Clean the weight strongly, either from the hang or from the floor. Then tighten every muscle in your body and grip the floor with your feet. Everyone quickly discovers that pressing dumbbells is very different from pressing a barbell. You have to control the dumbbells from the very beginning to lockout and not let them run forward, backward or to either side. That’s exactly why they’re so beneficial. Your weaker arm will reveal itself right away, but over time and with lots of reps, it will catch up with the stronger arm—which will have direct carryover value to every upper-body and back exercise.
Until you get the form down perfectly, you need to do dumbbell presses in a deliberate, more-slow-than-fast fashion. If you attempt to explode the dumbbells off of your shoulders, they will invariably run out of the correct line quickly. This is a pure power movement, unlike any other for the shoulders. Being able to clean and press 100-pound dumbbells was proof positive that athletes were extremely strong in the upper body. It still is. I like to vary the sets and reps on these—five sets of five, six sets of three and, after warmups, doubles or singles to max.
When you finish each set, be sure to lower the dumbbells with care. Ease them from your shoulders down to the floor. Never let them crash down. That can be very stressful to your elbows and shoulders.
Another way to jolt your delts is an exercise I learned about in the training hall at the ’68 Olympics. I was watching Kaarlo Kangasniemi, the great 198-pounder from Finland, doing hang snatches, and he was pressing the bar out for the final four or five inches. Pressing out a snatch is cause for disqualification, so I asked him why he was doing it. He replied, “Make shoulders strong.” Ah! Now I understood. Later on I tried a few myself and found out how right he was.
Use straps and start the bar from the hang, using a wide or snatch grip. Dip as you did for the dumbbell cleans, and pull the bar up over your head—but not all the way to lockout. With your knees locked, press the bar those final few inches, and then lower it back to your thighs and do another rep. On your final rep hold the bar overhead for a six-to-eight-second count. That will cause your delts to scream for relief. Do five or six sets.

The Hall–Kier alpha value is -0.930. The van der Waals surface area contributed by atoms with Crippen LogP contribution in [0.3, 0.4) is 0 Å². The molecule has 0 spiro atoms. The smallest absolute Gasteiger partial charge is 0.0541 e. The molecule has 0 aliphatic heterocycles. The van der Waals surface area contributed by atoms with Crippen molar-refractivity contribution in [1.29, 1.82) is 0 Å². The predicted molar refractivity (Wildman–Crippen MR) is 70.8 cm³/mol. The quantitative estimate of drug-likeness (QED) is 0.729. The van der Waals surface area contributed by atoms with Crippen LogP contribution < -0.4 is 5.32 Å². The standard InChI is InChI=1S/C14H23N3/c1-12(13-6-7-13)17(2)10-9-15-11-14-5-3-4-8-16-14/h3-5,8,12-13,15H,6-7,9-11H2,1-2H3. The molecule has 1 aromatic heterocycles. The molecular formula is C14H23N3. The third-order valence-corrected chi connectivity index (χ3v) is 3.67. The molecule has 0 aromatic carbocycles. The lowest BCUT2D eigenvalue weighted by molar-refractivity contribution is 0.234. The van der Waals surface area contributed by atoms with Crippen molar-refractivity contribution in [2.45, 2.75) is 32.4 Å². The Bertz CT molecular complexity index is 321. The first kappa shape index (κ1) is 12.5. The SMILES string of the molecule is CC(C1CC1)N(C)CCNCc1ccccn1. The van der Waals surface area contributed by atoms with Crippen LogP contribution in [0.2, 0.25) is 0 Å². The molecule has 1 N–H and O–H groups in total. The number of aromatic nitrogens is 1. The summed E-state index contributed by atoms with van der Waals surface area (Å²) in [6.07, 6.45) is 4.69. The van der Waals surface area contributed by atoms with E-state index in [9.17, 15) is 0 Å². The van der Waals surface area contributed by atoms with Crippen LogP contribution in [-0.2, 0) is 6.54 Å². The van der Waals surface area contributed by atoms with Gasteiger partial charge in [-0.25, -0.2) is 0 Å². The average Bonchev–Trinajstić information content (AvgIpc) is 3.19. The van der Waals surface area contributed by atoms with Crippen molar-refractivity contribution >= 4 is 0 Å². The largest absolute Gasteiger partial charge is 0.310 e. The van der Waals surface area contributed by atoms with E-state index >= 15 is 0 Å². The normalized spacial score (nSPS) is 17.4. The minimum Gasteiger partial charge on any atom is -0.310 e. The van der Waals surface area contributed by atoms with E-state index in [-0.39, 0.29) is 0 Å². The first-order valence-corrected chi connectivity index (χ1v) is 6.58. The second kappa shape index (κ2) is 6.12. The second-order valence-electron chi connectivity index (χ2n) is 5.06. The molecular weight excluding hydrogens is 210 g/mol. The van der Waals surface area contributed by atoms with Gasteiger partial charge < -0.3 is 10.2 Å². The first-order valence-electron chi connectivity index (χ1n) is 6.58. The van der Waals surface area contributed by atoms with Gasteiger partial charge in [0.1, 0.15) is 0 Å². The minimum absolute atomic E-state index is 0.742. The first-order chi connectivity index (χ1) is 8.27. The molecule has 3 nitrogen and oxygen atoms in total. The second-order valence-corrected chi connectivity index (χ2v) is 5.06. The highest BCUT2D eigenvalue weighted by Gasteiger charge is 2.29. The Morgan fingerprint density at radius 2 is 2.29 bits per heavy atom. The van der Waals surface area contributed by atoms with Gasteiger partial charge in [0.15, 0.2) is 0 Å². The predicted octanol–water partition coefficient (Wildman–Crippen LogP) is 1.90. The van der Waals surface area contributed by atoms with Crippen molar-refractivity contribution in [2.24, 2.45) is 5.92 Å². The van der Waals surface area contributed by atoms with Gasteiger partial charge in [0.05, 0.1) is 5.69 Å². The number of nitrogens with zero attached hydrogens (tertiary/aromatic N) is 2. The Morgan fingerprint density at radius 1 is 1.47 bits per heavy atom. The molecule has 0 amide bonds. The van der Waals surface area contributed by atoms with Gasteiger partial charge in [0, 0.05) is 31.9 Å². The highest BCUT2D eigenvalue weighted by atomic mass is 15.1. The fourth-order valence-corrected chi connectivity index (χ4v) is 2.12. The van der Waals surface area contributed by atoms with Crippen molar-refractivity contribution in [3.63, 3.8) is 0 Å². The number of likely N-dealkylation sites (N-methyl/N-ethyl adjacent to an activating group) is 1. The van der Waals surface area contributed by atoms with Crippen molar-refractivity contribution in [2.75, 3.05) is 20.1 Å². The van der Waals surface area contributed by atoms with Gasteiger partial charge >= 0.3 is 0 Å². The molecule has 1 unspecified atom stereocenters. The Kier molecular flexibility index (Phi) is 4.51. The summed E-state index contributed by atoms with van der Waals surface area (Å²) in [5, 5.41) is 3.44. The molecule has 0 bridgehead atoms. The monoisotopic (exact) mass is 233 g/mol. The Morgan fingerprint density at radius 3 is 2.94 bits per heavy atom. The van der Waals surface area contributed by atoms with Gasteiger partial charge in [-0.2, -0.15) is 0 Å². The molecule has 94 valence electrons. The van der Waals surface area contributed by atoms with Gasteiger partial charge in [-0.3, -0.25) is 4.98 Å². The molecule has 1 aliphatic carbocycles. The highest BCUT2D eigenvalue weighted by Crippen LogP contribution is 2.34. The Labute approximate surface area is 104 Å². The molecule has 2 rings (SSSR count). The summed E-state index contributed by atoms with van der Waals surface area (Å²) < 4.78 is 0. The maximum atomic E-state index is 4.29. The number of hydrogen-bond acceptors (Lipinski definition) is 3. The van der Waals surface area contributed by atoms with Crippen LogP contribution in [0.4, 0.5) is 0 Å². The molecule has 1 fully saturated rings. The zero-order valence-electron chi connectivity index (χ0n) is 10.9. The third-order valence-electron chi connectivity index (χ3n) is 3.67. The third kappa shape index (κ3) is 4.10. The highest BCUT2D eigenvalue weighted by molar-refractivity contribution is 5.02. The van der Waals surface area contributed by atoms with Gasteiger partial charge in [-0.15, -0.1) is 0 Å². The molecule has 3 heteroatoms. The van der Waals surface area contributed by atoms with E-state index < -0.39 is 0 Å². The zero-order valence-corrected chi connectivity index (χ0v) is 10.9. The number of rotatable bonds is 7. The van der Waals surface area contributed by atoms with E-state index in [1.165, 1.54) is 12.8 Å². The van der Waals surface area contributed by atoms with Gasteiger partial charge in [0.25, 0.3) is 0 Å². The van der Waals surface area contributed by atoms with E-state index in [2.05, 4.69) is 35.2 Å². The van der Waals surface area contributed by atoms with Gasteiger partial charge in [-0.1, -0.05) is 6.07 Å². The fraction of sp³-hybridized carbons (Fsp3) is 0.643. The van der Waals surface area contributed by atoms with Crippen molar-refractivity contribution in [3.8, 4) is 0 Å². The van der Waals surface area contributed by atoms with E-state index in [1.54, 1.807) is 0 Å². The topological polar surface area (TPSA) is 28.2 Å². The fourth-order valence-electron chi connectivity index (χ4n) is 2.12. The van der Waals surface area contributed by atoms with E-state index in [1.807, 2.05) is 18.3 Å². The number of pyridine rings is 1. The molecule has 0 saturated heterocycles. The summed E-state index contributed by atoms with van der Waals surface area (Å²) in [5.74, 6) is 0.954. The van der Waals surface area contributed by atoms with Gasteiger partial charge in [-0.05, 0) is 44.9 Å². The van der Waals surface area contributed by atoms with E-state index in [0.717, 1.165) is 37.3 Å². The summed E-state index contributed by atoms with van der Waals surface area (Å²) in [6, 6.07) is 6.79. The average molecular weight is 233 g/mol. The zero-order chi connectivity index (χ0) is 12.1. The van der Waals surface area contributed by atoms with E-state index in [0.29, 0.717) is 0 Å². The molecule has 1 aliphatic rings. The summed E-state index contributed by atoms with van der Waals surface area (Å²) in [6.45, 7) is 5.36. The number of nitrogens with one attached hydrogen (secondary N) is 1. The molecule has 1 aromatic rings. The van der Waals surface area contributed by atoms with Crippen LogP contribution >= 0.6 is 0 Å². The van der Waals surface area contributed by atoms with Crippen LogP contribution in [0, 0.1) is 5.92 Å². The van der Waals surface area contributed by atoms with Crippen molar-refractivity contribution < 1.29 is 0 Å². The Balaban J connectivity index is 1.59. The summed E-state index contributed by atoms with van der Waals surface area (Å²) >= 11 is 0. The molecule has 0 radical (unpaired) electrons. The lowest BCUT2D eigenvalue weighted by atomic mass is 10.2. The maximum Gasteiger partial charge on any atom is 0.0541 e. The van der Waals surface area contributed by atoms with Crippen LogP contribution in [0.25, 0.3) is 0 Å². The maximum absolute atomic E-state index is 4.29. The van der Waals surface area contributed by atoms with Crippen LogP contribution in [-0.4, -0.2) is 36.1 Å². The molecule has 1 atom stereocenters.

Finally, one of my favorite deltoid movements—Bradford presses. I’m glad to see other writers recommending this exercise because it is one of the very best. I got to meet the legendary weightlifting champion Jim Bradford in York, but it was John Grimek who taught me how to do the exercise that was named after Jim. John said he had used it throughout his career in bodybuilding and Olympic lifting.
Fix the bar across your front delts just as you would to press it. Push press the weight to just over the top of your head and hold it in that position for five or six seconds, then lower the bar to the back of your head and rest it on your traps. Take a breath or two, then push press it back up to the same spot directly over your head and hold it for another five or six count. Lower the bar to your front delts, and get ready for the next rep. Over and back counts as one rep. Do all your breathing while the bar is at rest. You must hold your breath while you’re resisting the weight when it’s over your head, or you will not be able to apply your full effort.
This exercise is effective because it has a built-in motivational device. It’s amazing how much harder you can push up against the weight when it’s perched directly over your skull. Five sets of five is usually enough, and increase the weight on each set.
Make sure your shoulders are thoroughly warmed up before you do these. Also, once you drive the bar to above your head, lock your legs and tighten every muscle in your body so you can apply maximum pressure up into the bar.
All of these exercises will help you build bigger, stronger shoulders, and as the saying goes, “Shoulders make the man.”
Editor’s note: Bill Starr was a strength and conditioning coach at Johns Hopkins University from 1989 to 2000. He’s the author of The Strongest Shall Survive—Strength Training for Football, which is available for $20 plus shipping from Home Gym Warehouse. Call (800) 447-0008, or visit www.Home-Gym.com. IM